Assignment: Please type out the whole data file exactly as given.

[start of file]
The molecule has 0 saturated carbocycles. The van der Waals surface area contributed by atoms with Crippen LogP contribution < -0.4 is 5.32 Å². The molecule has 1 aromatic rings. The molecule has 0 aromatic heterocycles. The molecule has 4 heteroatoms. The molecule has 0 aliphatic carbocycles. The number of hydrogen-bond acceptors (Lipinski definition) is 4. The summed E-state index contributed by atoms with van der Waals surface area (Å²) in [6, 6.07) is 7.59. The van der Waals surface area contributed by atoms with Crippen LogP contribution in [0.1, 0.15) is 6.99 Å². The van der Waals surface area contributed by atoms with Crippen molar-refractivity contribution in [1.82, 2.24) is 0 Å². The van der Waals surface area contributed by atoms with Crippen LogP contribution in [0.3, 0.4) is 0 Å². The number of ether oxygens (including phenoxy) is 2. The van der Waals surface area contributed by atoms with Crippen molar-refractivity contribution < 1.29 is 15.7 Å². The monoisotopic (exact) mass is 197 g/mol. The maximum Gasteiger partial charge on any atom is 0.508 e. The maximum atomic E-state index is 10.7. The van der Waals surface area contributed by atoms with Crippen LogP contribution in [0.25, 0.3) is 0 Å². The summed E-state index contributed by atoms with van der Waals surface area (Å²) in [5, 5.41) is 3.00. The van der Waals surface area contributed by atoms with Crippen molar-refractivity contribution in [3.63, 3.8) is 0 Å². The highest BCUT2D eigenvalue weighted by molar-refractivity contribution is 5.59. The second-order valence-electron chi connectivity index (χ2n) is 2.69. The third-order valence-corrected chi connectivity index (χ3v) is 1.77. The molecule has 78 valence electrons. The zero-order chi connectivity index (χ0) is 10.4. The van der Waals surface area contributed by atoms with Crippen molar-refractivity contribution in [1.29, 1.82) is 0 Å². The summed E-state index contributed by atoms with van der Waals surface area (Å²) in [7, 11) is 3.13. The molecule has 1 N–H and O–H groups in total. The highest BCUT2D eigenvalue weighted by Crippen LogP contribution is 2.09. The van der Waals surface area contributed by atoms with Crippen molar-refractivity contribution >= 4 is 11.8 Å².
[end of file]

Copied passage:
The molecule has 0 saturated carbocycles. The van der Waals surface area contributed by atoms with Crippen LogP contribution < -0.4 is 5.32 Å². The molecule has 1 aromatic rings. The molecule has 0 aromatic heterocycles. The molecule has 4 heteroatoms. The molecule has 0 aliphatic carbocycles. The number of hydrogen-bond acceptors (Lipinski definition) is 4. The summed E-state index contributed by atoms with van der Waals surface area (Å²) in [6, 6.07) is 7.59. The van der Waals surface area contributed by atoms with Crippen LogP contribution in [0.1, 0.15) is 6.99 Å². The van der Waals surface area contributed by atoms with Crippen molar-refractivity contribution in [1.82, 2.24) is 0 Å². The van der Waals surface area contributed by atoms with Crippen LogP contribution in [0.3, 0.4) is 0 Å². The number of ether oxygens (including phenoxy) is 2. The van der Waals surface area contributed by atoms with Crippen molar-refractivity contribution < 1.29 is 15.7 Å². The monoisotopic (exact) mass is 197 g/mol. The maximum Gasteiger partial charge on any atom is 0.508 e. The maximum atomic E-state index is 10.7. The van der Waals surface area contributed by atoms with Crippen LogP contribution in [0.25, 0.3) is 0 Å². The summed E-state index contributed by atoms with van der Waals surface area (Å²) in [5, 5.41) is 3.00. The van der Waals surface area contributed by atoms with Crippen molar-refractivity contribution in [3.63, 3.8) is 0 Å². The highest BCUT2D eigenvalue weighted by molar-refractivity contribution is 5.59. The second-order valence-electron chi connectivity index (χ2n) is 2.69. The third-order valence-corrected chi connectivity index (χ3v) is 1.77. The molecule has 78 valence electrons. The zero-order chi connectivity index (χ0) is 10.4. The van der Waals surface area contributed by atoms with Crippen molar-refractivity contribution in [1.29, 1.82) is 0 Å². The summed E-state index contributed by atoms with van der Waals surface area (Å²) in [7, 11) is 3.13. The molecule has 1 N–H and O–H groups in total. The highest BCUT2D eigenvalue weighted by Crippen LogP contribution is 2.09. The van der Waals surface area contributed by atoms with Crippen molar-refractivity contribution >= 4 is 11.8 Å².